Auckland – New Zealand’s biggest city and the last stop of this trip. We made it into Auckland on the evening of the 22nd; Arie left us for the airport, the rest went for Indian food, followed by night time … Continue reading →
Our last morning as a group – back on land we had the opportunity for the last hike for this tour – starting at Haruru Falls going through Waitangi Forest and mangrove all the way back to Paihia – from where we left for Auckland in the early afternoon.
From Waitomo – we once more – continued North, heading for the Bay of Islands. On arrival in Paihia we changed to The Rock – formerly a ferry, now serving as a hostel on the water for a cruise around … Continue reading →
From Rotorua we continued to Waitomo, where we went straight to some serious caving.
We – once more – changed into wet suits and made our way into a cave with a tube each. The tour included it all – from crawling through tight holes (too small for Michael), jumping of cliffs, going down a waterslide – and most important sitting back and relaxing in an inner tube watching the glowworms on the ceiling.
Later on, a few of us (including myself) went for abseiling in the dark. We did a first abseil into a canyon with lights on to get the feeling … and then a second one in darkness – to then fully appreciate the beauty of the canyon with all the glowworms in there.
This morning we visited Te Puia, a Maori Arts and Crafts Institute and natural thermal valley (complete with mud pools and a geyser field); we joined a guided tour and had a walk around.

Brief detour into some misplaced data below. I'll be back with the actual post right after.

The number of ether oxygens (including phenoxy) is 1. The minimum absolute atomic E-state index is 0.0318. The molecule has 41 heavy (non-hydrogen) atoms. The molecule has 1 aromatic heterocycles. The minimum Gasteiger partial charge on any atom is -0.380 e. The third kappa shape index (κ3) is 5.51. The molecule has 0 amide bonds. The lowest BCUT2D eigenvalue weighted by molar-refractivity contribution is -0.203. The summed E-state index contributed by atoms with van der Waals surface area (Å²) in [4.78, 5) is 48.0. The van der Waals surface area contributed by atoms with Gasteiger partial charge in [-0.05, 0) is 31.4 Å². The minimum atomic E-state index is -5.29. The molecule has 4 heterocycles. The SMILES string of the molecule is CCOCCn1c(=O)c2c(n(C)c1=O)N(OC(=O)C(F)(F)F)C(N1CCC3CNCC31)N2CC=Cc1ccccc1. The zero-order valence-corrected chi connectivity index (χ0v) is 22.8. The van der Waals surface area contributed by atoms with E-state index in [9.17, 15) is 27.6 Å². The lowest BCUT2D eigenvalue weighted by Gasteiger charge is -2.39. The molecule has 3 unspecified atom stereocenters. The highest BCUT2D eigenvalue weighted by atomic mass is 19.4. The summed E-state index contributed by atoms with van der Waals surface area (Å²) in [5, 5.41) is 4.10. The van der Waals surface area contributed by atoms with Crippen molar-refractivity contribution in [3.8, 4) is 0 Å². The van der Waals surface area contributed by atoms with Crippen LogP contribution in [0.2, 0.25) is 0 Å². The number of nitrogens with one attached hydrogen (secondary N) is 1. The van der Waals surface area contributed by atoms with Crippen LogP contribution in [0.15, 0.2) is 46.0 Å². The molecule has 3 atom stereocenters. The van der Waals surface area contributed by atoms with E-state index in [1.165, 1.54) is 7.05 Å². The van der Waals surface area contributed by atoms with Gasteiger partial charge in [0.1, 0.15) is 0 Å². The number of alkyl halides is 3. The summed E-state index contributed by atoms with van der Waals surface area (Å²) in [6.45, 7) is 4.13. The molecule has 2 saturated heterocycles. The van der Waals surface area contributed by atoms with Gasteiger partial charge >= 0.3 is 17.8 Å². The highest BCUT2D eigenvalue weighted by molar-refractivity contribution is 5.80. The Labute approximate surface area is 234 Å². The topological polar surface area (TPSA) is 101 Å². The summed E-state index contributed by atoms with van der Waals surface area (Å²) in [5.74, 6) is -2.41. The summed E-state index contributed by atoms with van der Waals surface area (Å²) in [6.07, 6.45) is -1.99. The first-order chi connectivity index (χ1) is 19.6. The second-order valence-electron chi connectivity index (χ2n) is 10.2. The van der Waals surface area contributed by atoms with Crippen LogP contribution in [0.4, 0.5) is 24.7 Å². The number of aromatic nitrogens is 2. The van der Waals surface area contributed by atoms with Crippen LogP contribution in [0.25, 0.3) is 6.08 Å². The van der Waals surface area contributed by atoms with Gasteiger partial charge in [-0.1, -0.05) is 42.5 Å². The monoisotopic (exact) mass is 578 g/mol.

Compared to what we had seen on White Island yesterday … the attractions of the natural thermal valley felt a bit like a joke. On White Island it all been a bit more intense and – of course – without those Chinese tour groups, we constantly had to walk around …
Once we got back from our trip to White Island, we had a short break to change clothes and get showered – in order to get that crazy sulfur smell of our bodies (I actually ended up throwing my pullover away … even washing did not do the trick).
Anyhow – after that break – we went for a Maori cultural performance and hangi dinner. The whole setup was quiet touristy, though provided some insight into maori traditions – from the waka (the traditional war canoe), to the moko (traditional tattoos) and their meanings, an overview of traditional weapons – and of course dancing and singing. All that was followed by a traditional hangi dinner (ground cooked meats and vegetables) and a jungle walk after dinner.
This was probably one of the most intense options I ever did on a trip – taking a helicopter and flying to an active volcano 50 km off the coast and actually landing in its caldera. Here our captain turned … Continue reading →
We were once more lucky with the weather; we had about the best conditions, one could ask for to do the Tongariro Alpine Crossing hike. The main hike covers a total distance of 19.4 kms, starts at an elevation of … Continue reading →
We left Wellington in the early afternoon, following the west coast (with a rare view of Kapiti Island on the way) straight into the – warm and beating – heart of the North Island – the central plateau with the distinctive peaks of Mt. Ruapehu, Mt. Ngauruhoe (starring – and better known – as Mt. Doom in the Lord of the Ring trilogy) and Mt. Tongariro – all active volcanoes.